The finance and administrative officer at the Ghana Association of Persons with Albinism, Madam Mawuse Yakor-Hamidu has said it is about time people address persons with disability, persons with albinism, and persons with mental health disorders by their names and not their specific conditions to be able to fight stigma in society.
“We are born black in white skin but that doesn’t make us different. People have funny names they call us and that affect us”. Madam Mamuse
She added that “everyone was given a name at birth and so we will have to address people by their names. Calling persons with Albinism with names like Ofirijato, Obroni or Yevu are derogatory and affects us psychologically”.
She explained that living with Albinism in itself affects the individual psychologically because you always want to belong or fit in and so calling names that only remind the person that he or she is different affects the person such that they always feel isolated and lonely.
Madam Yakor-Hamidu urged others living with albinism and other conditions not to accept derogatory names and negative stereotypes labeled against them as a way of sending a clear message to members of society to desist calling them these derogatory names.
Although laws such as the Disability Act and the mental Health Act, are enacted to promote disability inclusion in Ghana, there are still challenges that these group of persons face. Some of the Challenges they face include limited or restricted access to services and facilities such as education, funding, and information. They also face stigma and discrimination which hugely impact on their ability to reach their full potential.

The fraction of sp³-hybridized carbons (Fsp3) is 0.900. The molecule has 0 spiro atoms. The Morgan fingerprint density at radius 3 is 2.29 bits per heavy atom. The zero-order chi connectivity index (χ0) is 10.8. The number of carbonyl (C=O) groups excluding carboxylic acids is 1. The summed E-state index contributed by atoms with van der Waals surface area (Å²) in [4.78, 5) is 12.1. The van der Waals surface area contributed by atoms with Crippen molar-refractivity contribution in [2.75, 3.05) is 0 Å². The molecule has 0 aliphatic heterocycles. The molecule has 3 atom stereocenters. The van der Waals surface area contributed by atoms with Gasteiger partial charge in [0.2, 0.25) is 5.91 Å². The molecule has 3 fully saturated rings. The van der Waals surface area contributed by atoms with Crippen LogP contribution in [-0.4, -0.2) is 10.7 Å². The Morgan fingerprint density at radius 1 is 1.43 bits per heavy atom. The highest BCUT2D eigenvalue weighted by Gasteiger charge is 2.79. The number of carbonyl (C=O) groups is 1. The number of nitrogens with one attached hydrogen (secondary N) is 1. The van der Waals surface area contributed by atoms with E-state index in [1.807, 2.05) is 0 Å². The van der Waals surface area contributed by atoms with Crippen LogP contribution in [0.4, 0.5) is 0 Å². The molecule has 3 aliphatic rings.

Hope for Future Generations and the Psykforum with funding from UKaid through Ghana Somubi Dwumadie is implementing the Social Behaviour Change Communication (SBCC) and stigma reduction for mental health and disability inclusion (Ghana Participatory SBC) project to address some of these gaps.
The three-year project which is aimed at reducing stigma and discrimination among persons with disabilities including mental health is being implemented in 4 regions: Greater Accra, Central, Savanna and North -East with funding from UKaid.
It is expected that the project will promote a positive culture of support to allow people with disabilities, including people with mental health conditions to reach their full potential, increase use of positive disability and mental health language in Ghana as well as improve enforcement of Ghana’s Disability and Mental health policies and laws by duty bearers.
As part of the strategies to increase the use of positive disability and mental health language in Ghana, a one-day meeting was organized for key stakeholders in the Greater Accra region with the aim of developing a positive language which can be used to engage the public towards reduction in negative and discriminatory attitudes, behaviours and norms faced by people with disabilities in Ghana, including people with mental health disabilities.
The project brought together 20 participants from the Greater Accra region including disability groups, religious and traditional groups, Social Welfare and the Mental Health Authority.
The participants with the help of facilitators, who are expect in Ga language, disability and mental health conditions were tasked to develop positive languages which will be shared with the media, stakeholders, and community members.
Similar activity will be held in Central, Savannah and North-East regions of Ghana. The positive words developed will be used to engage targeted audience and key stakeholders including the media.